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Ontario Nature's 86th Annual Gathering

June 2 – 4, 2017

Kempenfelt Conference Centre, Innisfil

Registration is now closed.


For more information about the weekend’s activities, please see our Program at a Glance.

Registration Packages

Accommodation Packages

What’s included?

Weekend Package

Meals and accommodations for two nights, two workshops, wine and cheese reception, dinner banquet, keynote presentation and one field trip with lunch

Saturday Night Package

Meals and accommodations for one night, two workshops, wine and cheese reception, dinner banquet and keynote presentation

Non-accommodation packages

What's included?

Saturday Workshop Package

Lunch, refreshments and your choice of two Saturday workshops

Saturday Evening Package

Dinner banquet and keynote presentation

Field Trip Package

One field trip and lunch


The Annual General Meeting, Conservation Awards Ceremony and wine and cheese reception are included in all of the registration packages. Please let us know if you'll be attending.

Please see below for more details regarding the accommodations, field trips, workshops and presenters.   

Workshop & Field Trip Descriptions

Nature Workshops run twice on Saturday, June 3rd, so you will have the opportunity to participate in two workshops. The morning session runs from 10:00 to 11:45 a.m. and the afternoon session runs from 1:15 to 3:00 p.m.



How You Can Help Win the War Against Invasive Plants

How to deal with invasive plant species can be a widely debated topic, as suggested plans range from “do nothing and see what happens” to “all hands on deck”. This presentation will look at the methods used by the Couchiching Conservancy Land Trust as they become entangled with invasive plants. From garlic mustard, dog-strangling vine and phragmites reed, learn how to successfully manage these pesky plants. Workshop leader, David Hawke, is the Stewardship Program Manager with the Couchiching Conservancy land trust.

Difficulty level: Low

What Lies Beneath the Waves? Dipping into Lake Simcoe to Find Fish, Mollusks and Arthropods

We'll wade into the shallows of Lake Simcoe to search for small fish and invertebrate life - the tremendously important small animals that sustain birds, mammals, turtles and larger fish. Captured creatures will be gently brought to shore and placed in aquariums and containers for closer inspection and identification, before being returned to their homes. If you plan to be part of the collecting team, please wear boots or shoes you don't mind getting wet. Don Scallen, a life-long naturalist and President of the Halton/North Peel Naturalist Club, will be leading this workshop.

Difficulty level: Low

Retire Your Lawnmower! Learn to Garden with Native Mosses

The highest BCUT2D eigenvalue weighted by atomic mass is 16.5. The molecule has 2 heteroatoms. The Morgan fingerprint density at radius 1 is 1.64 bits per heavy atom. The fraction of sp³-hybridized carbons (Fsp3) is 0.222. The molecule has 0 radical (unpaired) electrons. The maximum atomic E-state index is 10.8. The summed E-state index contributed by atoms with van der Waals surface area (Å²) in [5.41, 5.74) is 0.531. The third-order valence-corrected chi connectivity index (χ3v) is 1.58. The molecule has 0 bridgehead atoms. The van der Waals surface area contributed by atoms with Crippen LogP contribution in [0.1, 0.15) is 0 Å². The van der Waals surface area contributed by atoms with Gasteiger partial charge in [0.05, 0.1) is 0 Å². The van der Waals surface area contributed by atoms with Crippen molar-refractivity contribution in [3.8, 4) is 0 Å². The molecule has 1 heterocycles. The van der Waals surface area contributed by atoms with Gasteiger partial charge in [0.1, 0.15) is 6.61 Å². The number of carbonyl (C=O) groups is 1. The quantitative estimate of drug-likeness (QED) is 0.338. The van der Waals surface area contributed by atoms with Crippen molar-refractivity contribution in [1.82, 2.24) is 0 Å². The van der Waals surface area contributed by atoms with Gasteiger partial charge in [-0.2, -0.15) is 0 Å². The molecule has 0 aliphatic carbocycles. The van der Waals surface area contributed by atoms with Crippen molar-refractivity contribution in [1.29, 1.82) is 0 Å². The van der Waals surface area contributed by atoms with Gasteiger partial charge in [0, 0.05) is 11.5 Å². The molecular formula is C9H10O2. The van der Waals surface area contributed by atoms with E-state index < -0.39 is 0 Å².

Bryophytes, a category that includes mosses, liverworts and other non-vascular plants, are an ideal choice for Ontario gardens. They are extraordinarily resilient and can survive in both extreme cold, extreme hot and dry weather. Join naturalist Bob Bowles to learn about how moss gardens can be a low-maintenance, environmentally-friendly alternative to grass lawns. During the session you will also learn about the Ontario Master Naturalists Program where Bob teaches participants the ecological value of mosses and how to incorporate them into landscaping.

Difficulty level: Low

Dive into the Fascinating World of Freshwater Mussels

Workshop leader Dr. Todd J. Morris will provide an overview of this fascinating yet often overlooked group. Through the use of underwater video footage we will explore the world of one of North America’s most endangered groups and learn about what makes them work, what role they play in aquatic ecosystems and why they are rapidly disappearing across the continent.  Special emphasis will be placed on the complex reproductive strategies which have evolved in this group to facilitate their requisite parasitic life history. Learn about the morphological characters used to identify these animals in the field and practice your ID skills on a collection of Ontario species.

Difficulty level: Low

Reptiles and Amphibians of South Lake Simcoe

Join Ontario Nature conservation staff and discover the frogs, turtles, snakes and salamanders that call the south Lake Simcoe area home. During your explorations, you'll learn about the importance of amphibians as indicator species for ecosystem health. You'll also learn about the Ontario Reptile & Amphibian Atlas and ways you can contribute wildlife data to it.

Difficulty level: Low

Back to Nature: Learn About Natural Restoration Projects in Barrie

This workshop will run from 10:30am to 2:30pm and will be offered only once.

The Lake Simcoe Region Conservation Authority is restoring natural areas in and around Barrie, and they invite you to see some of their work. This session is an off site workshop that will showcase a number of restoration initiatives in Innisfil and an urban naturalization project in Barrie. The workshop will start in Centennial Park in Innisfil where participants will see a series of newly-created habitat features along a restored section of Lovers Creek. After lunch in the park, the group will travel to Unity Christian High School which has had a significant portion of its pavement replaced with green space and native gardens. Ontario Nature will provide lunch and transportation to and from the restoration sites.

Difficulty level: Low


Field trips run on Sunday, June 4th from 9:00 a.m. – 3:30 p.m. Participants will be picked up and dropped off at Kempenfelt Conference Centre.

Field Trips


Hike the Minesing Wetland - now full-

Join the Nottawasaga Valley Conservation Authority for a hiking tour of the internationally significant Minesing Wetlands. The hike will start along the Mad River as it enters the Minesing Wetlands.  From a lookout tower, participants will have views of farm fields, the wetland, a habitat creation project and the Mad River diversion project. The tour will continue through the historic Fort Willow onto the Trans Canada Trail to the Minesing Wetlands lookout featuring an incredible view of the wetland. Time permitting, participants will also tour the Meadow Mouse Trail near a popular canoe launch location.

Difficulty level: Low to moderate

Discover the Plovers of Wasaga Beach

Wasaga Beach is a haven for endangered piping plovers. After an exceptional year in 2016 (14 chicks fledged) the plovers are back and Wasaga Beach’s Plover Guardians are hard at work ensuring another successful year for the birds. Come out and learn about these vulnerable and endearing shorebirds, the threats they face and the work that’s being done to protect them. You will get to view adult plovers and their nesting sites from a safe distance while learning about how park staff balances the needs of the birds with the recreational activities of park visitors.